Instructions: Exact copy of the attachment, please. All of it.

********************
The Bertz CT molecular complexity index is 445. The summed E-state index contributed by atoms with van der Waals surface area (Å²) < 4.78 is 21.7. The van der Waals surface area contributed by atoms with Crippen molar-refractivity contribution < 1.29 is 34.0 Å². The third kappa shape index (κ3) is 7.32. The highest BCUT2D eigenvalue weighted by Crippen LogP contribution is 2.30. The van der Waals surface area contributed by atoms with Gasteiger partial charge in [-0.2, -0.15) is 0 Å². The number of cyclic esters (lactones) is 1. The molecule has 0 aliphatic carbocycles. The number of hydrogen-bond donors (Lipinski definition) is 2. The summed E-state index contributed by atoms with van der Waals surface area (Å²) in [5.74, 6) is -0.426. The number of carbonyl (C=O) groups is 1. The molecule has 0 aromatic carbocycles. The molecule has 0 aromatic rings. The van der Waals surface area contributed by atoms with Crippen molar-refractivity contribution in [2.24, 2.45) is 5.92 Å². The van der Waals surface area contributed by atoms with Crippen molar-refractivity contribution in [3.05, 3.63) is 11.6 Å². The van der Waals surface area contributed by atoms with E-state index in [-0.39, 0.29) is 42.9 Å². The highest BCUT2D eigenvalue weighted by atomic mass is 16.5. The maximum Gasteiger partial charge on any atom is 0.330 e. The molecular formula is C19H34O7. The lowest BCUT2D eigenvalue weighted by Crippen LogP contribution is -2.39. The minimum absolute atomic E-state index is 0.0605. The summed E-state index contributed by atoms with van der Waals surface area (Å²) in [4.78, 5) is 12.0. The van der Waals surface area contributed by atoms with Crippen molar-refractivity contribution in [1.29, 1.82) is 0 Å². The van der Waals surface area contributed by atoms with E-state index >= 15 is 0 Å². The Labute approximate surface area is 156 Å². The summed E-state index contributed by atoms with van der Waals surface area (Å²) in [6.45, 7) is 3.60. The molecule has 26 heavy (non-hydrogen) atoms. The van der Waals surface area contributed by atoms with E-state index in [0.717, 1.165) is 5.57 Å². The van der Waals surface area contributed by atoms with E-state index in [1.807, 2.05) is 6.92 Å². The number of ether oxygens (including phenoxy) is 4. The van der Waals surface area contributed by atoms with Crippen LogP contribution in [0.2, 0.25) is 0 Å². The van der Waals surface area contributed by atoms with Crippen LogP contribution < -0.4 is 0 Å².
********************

The Bertz CT molecular complexity index is 445. The summed E-state index contributed by atoms with van der Waals surface area (Å²) < 4.78 is 21.7. The van der Waals surface area contributed by atoms with Crippen molar-refractivity contribution < 1.29 is 34.0 Å². The third kappa shape index (κ3) is 7.32. The highest BCUT2D eigenvalue weighted by Crippen LogP contribution is 2.30. The van der Waals surface area contributed by atoms with Gasteiger partial charge in [-0.2, -0.15) is 0 Å². The number of cyclic esters (lactones) is 1. The molecule has 0 aliphatic carbocycles. The number of hydrogen-bond donors (Lipinski definition) is 2. The summed E-state index contributed by atoms with van der Waals surface area (Å²) in [5.74, 6) is -0.426. The number of carbonyl (C=O) groups is 1. The molecule has 0 aromatic carbocycles. The molecule has 0 aromatic rings. The van der Waals surface area contributed by atoms with Crippen molar-refractivity contribution in [2.24, 2.45) is 5.92 Å². The van der Waals surface area contributed by atoms with Crippen molar-refractivity contribution in [3.05, 3.63) is 11.6 Å². The van der Waals surface area contributed by atoms with E-state index in [-0.39, 0.29) is 42.9 Å². The highest BCUT2D eigenvalue weighted by atomic mass is 16.5. The maximum Gasteiger partial charge on any atom is 0.330 e. The molecular formula is C19H34O7. The lowest BCUT2D eigenvalue weighted by Crippen LogP contribution is -2.39. The minimum absolute atomic E-state index is 0.0605. The summed E-state index contributed by atoms with van der Waals surface area (Å²) in [4.78, 5) is 12.0. The van der Waals surface area contributed by atoms with Crippen molar-refractivity contribution in [1.29, 1.82) is 0 Å². The van der Waals surface area contributed by atoms with E-state index >= 15 is 0 Å². The Labute approximate surface area is 156 Å². The summed E-state index contributed by atoms with van der Waals surface area (Å²) in [6.45, 7) is 3.60. The molecule has 26 heavy (non-hydrogen) atoms. The van der Waals surface area contributed by atoms with E-state index in [0.717, 1.165) is 5.57 Å². The van der Waals surface area contributed by atoms with E-state index in [1.807, 2.05) is 6.92 Å². The number of ether oxygens (including phenoxy) is 4. The van der Waals surface area contributed by atoms with Crippen LogP contribution in [0.2, 0.25) is 0 Å². The van der Waals surface area contributed by atoms with Crippen LogP contribution < -0.4 is 0 Å².